The Black Tapes is a fiction podcast created by Paul Bae and Terry Miles. It is hosted by Alex Reagan, released as a spin-off of the fictional radio program Pacific Northwest Stories. The series is produced by Nic Silver. Reagan narrates a nonfiction-styled fictional story over multiple episodes, using a format that has been compared to Serial. The story begins as a biography of paranormal investigator Dr. Richard Strand, an "evangelical skeptic" on a mission to debunk all claims of the supernatural. Reagan becomes interested in his collection of unsolved cases, which she begins calling his "Black Tapes," and the podcast evolves into an exploration of these cases, paranormal culture, and the mysterious life of Dr. Strand.
The Teacher's Pet is a 2018 Australian crime podcast that investigated the disappearance of Lynette Dawson. Published by The Australian newspaper, the podcast was hosted by journalist Hedley Thomas and produced by Slade Gibson. As of 2020, the series has had close to 30 million downloads and reached number one in podcast charts in Australia, the UK, Canada, and New Zealand.
Lynette Dawson was an Australian homemaker and mother. She disappeared without a trace in 1982 and her whereabouts, dead or alive, have never been determined. The Teachers Pet podcast investigated details of her marriage to rugby league player and teacher Chris Dawson, her disappearance, an extramarital affair between her husband and a sixteen-year-old school girl, claims of sexual misconduct between teachers and students at Cromer High and other Northern Beaches public high schools, flaws in the police investigation, effects on the families involved and the unwillingness of the Office of the Director of Public Prosecutions to charge Chris Dawson despite two coronial inquests concluding that Dawson was dead and most likely killed by her husband.
Criminal is a podcast that focuses on true crime. It is recorded in the studios of WUNC in Chapel Hill, NC, and is part of the Vox Media Podcast Network. The show describes itself as telling "stories of people who've done wrong, been wronged, or gotten caught somewhere in the middle."
The Last Podcast on the Left is a weekly podcast on the Last Podcast Network featuring comedian and podcast host Ben Kissel, podcast producer and researcher Marcus Parks, and comedian and actor Henry Zebrowski, all of whom are longtime friends. Episodes have explored the topics of serial killers, conspiracy theories, UFO sightings, ghosts, cryptids, the occult, and readings of fan-submitted creepypastas. The name is a reference to the 1972 horror movie The Last House on the Left.
Welcome to Night Vale is a fiction podcast presented as a radio show for the fictional town of Night Vale, reporting on the strange events that occur within it. The series was created in 2012 by Joseph Fink and Jeffrey Cranor. Published by Night Vale Presents since March 15, 2015, the podcast was previously published by Commonplace Books. Cecil Gershwin Palmer—the host, main character, and narrator—is voiced by Cecil Baldwin, while secondary characters are sometimes voiced by guest stars or recurring guests—such as Dylan Marron, who voices Carlos the Scientist. The podcast typically airs on the first and fifteenth of every month, and consists of "news, announcements and advertisements" from the desert town, located "somewhere in the Southwestern United States." In an interview with NPR, Joseph Fink said that he "came up with this idea of a town in that desert where all conspiracy theories were real, and we would just go from there with that understood."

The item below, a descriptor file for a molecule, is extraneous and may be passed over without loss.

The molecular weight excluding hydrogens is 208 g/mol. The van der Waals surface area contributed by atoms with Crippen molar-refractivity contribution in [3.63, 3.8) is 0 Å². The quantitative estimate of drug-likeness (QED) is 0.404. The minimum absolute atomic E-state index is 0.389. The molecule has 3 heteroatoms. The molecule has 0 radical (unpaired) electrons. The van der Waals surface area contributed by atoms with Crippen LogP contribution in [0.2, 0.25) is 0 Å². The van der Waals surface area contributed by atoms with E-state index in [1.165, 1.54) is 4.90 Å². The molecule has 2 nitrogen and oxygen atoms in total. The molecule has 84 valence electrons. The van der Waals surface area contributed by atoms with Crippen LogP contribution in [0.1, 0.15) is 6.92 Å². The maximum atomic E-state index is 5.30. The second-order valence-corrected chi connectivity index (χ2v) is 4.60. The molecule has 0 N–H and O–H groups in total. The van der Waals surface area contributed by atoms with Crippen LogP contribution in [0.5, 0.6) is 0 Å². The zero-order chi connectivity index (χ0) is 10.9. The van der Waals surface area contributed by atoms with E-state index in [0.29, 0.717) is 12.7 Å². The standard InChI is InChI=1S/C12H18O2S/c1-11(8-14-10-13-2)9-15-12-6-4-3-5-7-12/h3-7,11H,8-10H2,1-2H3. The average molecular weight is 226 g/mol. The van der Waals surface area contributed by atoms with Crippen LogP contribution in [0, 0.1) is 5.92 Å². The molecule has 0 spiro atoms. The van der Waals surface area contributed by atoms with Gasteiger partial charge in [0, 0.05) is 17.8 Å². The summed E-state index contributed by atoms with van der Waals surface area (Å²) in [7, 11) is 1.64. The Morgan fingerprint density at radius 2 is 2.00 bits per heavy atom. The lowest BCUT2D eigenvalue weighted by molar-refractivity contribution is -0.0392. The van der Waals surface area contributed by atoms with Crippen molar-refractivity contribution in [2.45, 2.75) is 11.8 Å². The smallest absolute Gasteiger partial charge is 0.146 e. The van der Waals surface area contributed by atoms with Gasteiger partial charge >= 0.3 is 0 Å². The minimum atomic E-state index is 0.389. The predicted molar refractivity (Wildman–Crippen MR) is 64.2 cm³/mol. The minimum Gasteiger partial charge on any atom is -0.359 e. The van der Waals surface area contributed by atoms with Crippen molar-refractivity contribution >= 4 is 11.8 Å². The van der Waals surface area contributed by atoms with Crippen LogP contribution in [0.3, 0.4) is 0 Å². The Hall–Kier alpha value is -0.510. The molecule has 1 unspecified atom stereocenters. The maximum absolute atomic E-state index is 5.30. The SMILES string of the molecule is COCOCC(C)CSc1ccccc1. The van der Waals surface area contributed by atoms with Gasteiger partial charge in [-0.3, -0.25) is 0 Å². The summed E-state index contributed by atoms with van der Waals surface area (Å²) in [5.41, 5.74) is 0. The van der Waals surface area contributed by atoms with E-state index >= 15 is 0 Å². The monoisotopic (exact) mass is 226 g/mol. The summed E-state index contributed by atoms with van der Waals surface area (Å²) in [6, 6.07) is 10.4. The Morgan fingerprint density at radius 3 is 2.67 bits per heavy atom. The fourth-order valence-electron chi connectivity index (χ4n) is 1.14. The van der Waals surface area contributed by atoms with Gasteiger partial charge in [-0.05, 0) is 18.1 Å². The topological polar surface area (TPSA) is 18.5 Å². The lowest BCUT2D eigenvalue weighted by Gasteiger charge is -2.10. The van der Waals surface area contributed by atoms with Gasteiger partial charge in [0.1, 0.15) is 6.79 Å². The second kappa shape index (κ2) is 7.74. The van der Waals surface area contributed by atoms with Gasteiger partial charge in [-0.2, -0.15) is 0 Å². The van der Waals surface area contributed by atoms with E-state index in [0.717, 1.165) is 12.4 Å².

Alice Isn't Dead is a podcast presented as a series of audio diaries by a truck driver in her search across America for the wife she had long assumed was dead (the eponymous Alice). In the course of her search, she encounters not-quite-human serial murderers, towns literally lost in time, and a conspiracy that goes way beyond her missing wife. The series was created in 2016 by Joseph Fink, and it has been published by Night Vale Presents since March 8, 2016. The main character and narrator, whose name is only mentioned as being Keisha on the last episode of the first season, is voiced by Jasika Nicole. During its run, the podcast typically aired on alternating Tuesdays. The first season ended on July 12, 2016, with a second season premiering on April 4, 2017 which concluded on August 8th, 2017. Fink stated that the third season would be the final season; it began airing on April 24, 2018, and concluded in August, 2018.
Rabbits is a pseudo-documentary podcast from producer and writer Terry Miles. In the show, narrator Carly Parker searches for her missing friend Yumiko "Miko" Takata and finds herself in the midst of a decades-old alternate reality game known as Rabbits or simply "The Game." A main feature of Rabbits is the use of pop culture references, especially to classic video games like Defender and Space Ace.
Myths and Legends is a collectible card game based on universal mythologies, developed in 2000 in Santiago, Chile. The game currently counts with 39 sets and over 3000 different cards. It is the only collectible card game fully produced and developed in Latin-America, with some expansions translated into the English and German languages. The game was released in Europe, United States, Oceania and Latin America. In January 2010, the game went into "indefinite recess" due to the bankruptcy of the publisher, Salo. In October 2014 the game was officially brought back to print with the release of Furia, a 190-card expansion that saw the return of many of the original artists to the game.
S-Town is an American investigative journalism podcast hosted by Brian Reed and created by the producers of Serial and This American Life. All seven chapters were released on March 28, 2017. The podcast was downloaded a record-breaking 10 million times in four days and had been downloaded over 40 million times by May 2017.